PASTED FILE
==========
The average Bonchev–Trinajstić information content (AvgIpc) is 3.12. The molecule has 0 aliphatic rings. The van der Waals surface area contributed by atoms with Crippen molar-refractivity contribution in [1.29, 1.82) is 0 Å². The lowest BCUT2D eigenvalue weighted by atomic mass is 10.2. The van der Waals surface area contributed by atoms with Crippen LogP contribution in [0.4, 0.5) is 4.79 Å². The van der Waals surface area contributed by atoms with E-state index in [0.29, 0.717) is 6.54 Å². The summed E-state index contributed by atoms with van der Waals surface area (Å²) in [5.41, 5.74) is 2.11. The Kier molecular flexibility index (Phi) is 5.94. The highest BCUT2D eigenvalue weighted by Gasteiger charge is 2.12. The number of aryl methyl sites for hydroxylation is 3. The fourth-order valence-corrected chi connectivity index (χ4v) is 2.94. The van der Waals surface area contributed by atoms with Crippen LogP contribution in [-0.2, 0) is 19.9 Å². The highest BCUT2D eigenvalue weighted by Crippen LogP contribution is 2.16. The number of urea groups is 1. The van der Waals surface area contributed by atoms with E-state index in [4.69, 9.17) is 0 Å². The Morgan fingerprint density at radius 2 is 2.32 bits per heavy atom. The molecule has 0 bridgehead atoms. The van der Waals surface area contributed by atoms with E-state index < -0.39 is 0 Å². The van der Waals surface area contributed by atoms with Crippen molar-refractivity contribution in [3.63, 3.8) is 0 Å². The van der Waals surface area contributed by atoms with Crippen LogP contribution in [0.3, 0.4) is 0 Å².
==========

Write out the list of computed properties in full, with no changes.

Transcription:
The average Bonchev–Trinajstić information content (AvgIpc) is 3.12. The molecule has 0 aliphatic rings. The van der Waals surface area contributed by atoms with Crippen molar-refractivity contribution in [1.29, 1.82) is 0 Å². The lowest BCUT2D eigenvalue weighted by atomic mass is 10.2. The van der Waals surface area contributed by atoms with Crippen LogP contribution in [0.4, 0.5) is 4.79 Å². The van der Waals surface area contributed by atoms with E-state index in [0.29, 0.717) is 6.54 Å². The summed E-state index contributed by atoms with van der Waals surface area (Å²) in [5.41, 5.74) is 2.11. The Kier molecular flexibility index (Phi) is 5.94. The highest BCUT2D eigenvalue weighted by Gasteiger charge is 2.12. The number of aryl methyl sites for hydroxylation is 3. The fourth-order valence-corrected chi connectivity index (χ4v) is 2.94. The van der Waals surface area contributed by atoms with Crippen LogP contribution in [-0.2, 0) is 19.9 Å². The highest BCUT2D eigenvalue weighted by Crippen LogP contribution is 2.16. The number of urea groups is 1. The van der Waals surface area contributed by atoms with E-state index in [4.69, 9.17) is 0 Å². The Morgan fingerprint density at radius 2 is 2.32 bits per heavy atom. The molecule has 0 bridgehead atoms. The van der Waals surface area contributed by atoms with E-state index < -0.39 is 0 Å². The van der Waals surface area contributed by atoms with Crippen molar-refractivity contribution in [3.63, 3.8) is 0 Å². The van der Waals surface area contributed by atoms with Crippen LogP contribution in [0.3, 0.4) is 0 Å².